Advances in technology should be getting more women into the workforce, yet the opposite seems to be true in Australia and its ICT sector, said Professor Gillian Triggs.
The President of the Australian Human Rights Commission was speaking at a Women at VCE event in Sydney on Tuesday to discuss current gender gaps in the workforce and support women in technology.
Women only made up 28 per cent of Australia’s IT workforce in 2013, according to figures from the Australian Bureau of Statistics (ABS). Triggs called the growing gender gap in IT a "strange phenomenon" that is hurting the sector, as well as Australia’s GDP overall.
In discussing women in leadership positions, Triggs said that flexibility and mobility in the workplace were crucial to women being able to progress in their careers and prove their worth, particularly with regard to employees who want to start families.
“Work should be about taking on a task and completing it to the absolute highest level of excellence you can. I don’t care when you did it and how you do it,” she said.
“Really technology should be getting more women into the workforce, and I wonder if [firms] are taking advantage of new technology. Ultimately, it’s about tasks accomplished rather than clocking in and clocking out. And women are efficient; they can get the job done.”
While this is a culture she encourages, it's not always one she's experienced herself. In a previous law firm, when leaving to pick up her children from school, she said: “I had a little trick, I used to put a file under my arm and walk to the lift, pretending I was off to see a client.”
According to a report by Deloitte Access Economics for the Human Rights Commission, the average earnings of women in the ICT workforce tend to be significantly lower than men, Triggs noted, with an average pay gap of 20 per cent - slightly higher than the average pay gap for the community at large.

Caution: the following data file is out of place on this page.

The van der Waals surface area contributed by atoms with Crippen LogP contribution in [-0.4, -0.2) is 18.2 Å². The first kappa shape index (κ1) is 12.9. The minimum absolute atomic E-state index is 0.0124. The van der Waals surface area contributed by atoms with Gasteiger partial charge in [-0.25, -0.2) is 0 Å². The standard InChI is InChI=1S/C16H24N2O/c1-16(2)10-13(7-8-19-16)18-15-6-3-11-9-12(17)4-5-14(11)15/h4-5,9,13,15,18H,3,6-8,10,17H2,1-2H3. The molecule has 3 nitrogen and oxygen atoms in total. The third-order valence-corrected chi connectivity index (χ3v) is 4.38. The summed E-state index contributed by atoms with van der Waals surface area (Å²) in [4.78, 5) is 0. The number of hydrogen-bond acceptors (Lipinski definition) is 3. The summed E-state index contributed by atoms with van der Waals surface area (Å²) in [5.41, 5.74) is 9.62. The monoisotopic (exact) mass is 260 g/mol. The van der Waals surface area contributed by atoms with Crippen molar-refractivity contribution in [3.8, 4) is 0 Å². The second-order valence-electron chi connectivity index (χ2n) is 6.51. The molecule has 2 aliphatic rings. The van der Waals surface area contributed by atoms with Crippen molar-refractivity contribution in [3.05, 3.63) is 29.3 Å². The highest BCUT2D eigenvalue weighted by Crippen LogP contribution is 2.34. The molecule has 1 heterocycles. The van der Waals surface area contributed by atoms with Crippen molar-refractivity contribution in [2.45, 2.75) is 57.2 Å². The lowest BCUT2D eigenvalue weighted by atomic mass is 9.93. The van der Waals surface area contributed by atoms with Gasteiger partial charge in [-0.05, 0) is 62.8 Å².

Triggs praised companies like Telstra that have paid maternity leave across the globe, as well as offering flexible return to work options for new parents, which she says will do wonders for ensuring women remain in the workforce.
In addition to flexibility, Triggs said she concurred with the theory from Sheryl Sandberg, Facebook COO, that women should “lean in” to success.
“In my own work experience, leaning in, stepping up and putting your hand out is absolutely vital for women,” she said.
“Women have got to take the risk, put themselves forward and ask for the challenge. There’s no point being victims, there’s no point complaining – though a little complaining does help sometimes.”
Triggs also encouraged structured leadership development within organisations to enable and encourage women to “step up and to be recognised".
The best way to ensure more women in the IT sector, said Triggs, was to encourage young women and female students to take part in technology subjects.
“There does appear to be a strong correlation between earlier attitudes and the propensity to pursue a career in the technology areas,” she said.
A survey by the OECD into the attitudes of Australian 15-year olds found 46 per cent of boys and only 8 per cent of girls had career aspirations in computer science and engineering.
She also noted that the proportion of girls that elect not to study mathematics in Australia has increased from 7.5 per cent to 21.5 per cent over 10 years.
“If this is the breadth of interest and expectation in computer science, it’s not at all surprising that we’re not seeing women come into IT.”
Another interesting point from the Females in Information Technology and Telecommunications Diversity Report revealed that 50 per cent of respondents indicated that they had fallen into their careers rather than actively selecting roles in technology.
“It’s an interesting phenomenon that they haven’t, as young teenagers or university students, identified IT as a sector they want to move into, they just found themselves in it.”
Triggs said this was “extraordinary”, along with the fact that since 2006, Australia has fallen from 15th position to the 24th position on the Global Gender Gap Index – despite the fact that Australia produces the highest number of educated women in any other country.
“Across the whole of the country, our women are educated more and to a higher standard than anywhere else in the world, and when we’re employed we actually receive the highest income of any group of women in the world, but then it all falls away,” she said.
Triggs suggested that the issue lies mostly in entrenched problematic attitudes towards women and their capability in areas such as STEM, with results from a Harvard Implicit Test showing almost three quarters of respondents (70 per cent) associated science with males, and art with females.
“Women are the ‘leaky pipeline’ in STEM, and we need to take further action to fix this because as we can see, high engagement of women in education has not led to more female leadership in Australia.”
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